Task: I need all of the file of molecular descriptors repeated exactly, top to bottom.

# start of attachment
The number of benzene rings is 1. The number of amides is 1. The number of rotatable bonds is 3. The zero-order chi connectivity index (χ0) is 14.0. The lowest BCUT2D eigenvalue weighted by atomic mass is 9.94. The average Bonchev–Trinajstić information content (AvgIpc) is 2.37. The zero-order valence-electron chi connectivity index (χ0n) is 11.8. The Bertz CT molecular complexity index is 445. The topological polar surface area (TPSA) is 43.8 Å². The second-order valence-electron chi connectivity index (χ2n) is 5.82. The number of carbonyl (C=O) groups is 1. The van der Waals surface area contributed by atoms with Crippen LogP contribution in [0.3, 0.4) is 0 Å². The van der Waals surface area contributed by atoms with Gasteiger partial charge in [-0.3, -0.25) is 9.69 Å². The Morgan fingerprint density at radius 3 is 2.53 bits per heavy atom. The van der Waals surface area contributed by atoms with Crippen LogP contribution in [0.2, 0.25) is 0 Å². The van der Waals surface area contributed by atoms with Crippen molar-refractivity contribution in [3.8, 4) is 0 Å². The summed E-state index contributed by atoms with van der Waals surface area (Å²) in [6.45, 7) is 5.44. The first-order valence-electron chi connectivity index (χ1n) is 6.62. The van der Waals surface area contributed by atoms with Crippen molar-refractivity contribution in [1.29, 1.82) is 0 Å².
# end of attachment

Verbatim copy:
The number of benzene rings is 1. The number of amides is 1. The number of rotatable bonds is 3. The zero-order chi connectivity index (χ0) is 14.0. The lowest BCUT2D eigenvalue weighted by atomic mass is 9.94. The average Bonchev–Trinajstić information content (AvgIpc) is 2.37. The zero-order valence-electron chi connectivity index (χ0n) is 11.8. The Bertz CT molecular complexity index is 445. The topological polar surface area (TPSA) is 43.8 Å². The second-order valence-electron chi connectivity index (χ2n) is 5.82. The number of carbonyl (C=O) groups is 1. The van der Waals surface area contributed by atoms with Crippen LogP contribution in [0.3, 0.4) is 0 Å². The van der Waals surface area contributed by atoms with Gasteiger partial charge in [-0.3, -0.25) is 9.69 Å². The Morgan fingerprint density at radius 3 is 2.53 bits per heavy atom. The van der Waals surface area contributed by atoms with Crippen LogP contribution in [0.2, 0.25) is 0 Å². The van der Waals surface area contributed by atoms with Crippen molar-refractivity contribution in [3.8, 4) is 0 Å². The summed E-state index contributed by atoms with van der Waals surface area (Å²) in [6.45, 7) is 5.44. The first-order valence-electron chi connectivity index (χ1n) is 6.62. The van der Waals surface area contributed by atoms with Crippen molar-refractivity contribution in [1.29, 1.82) is 0 Å².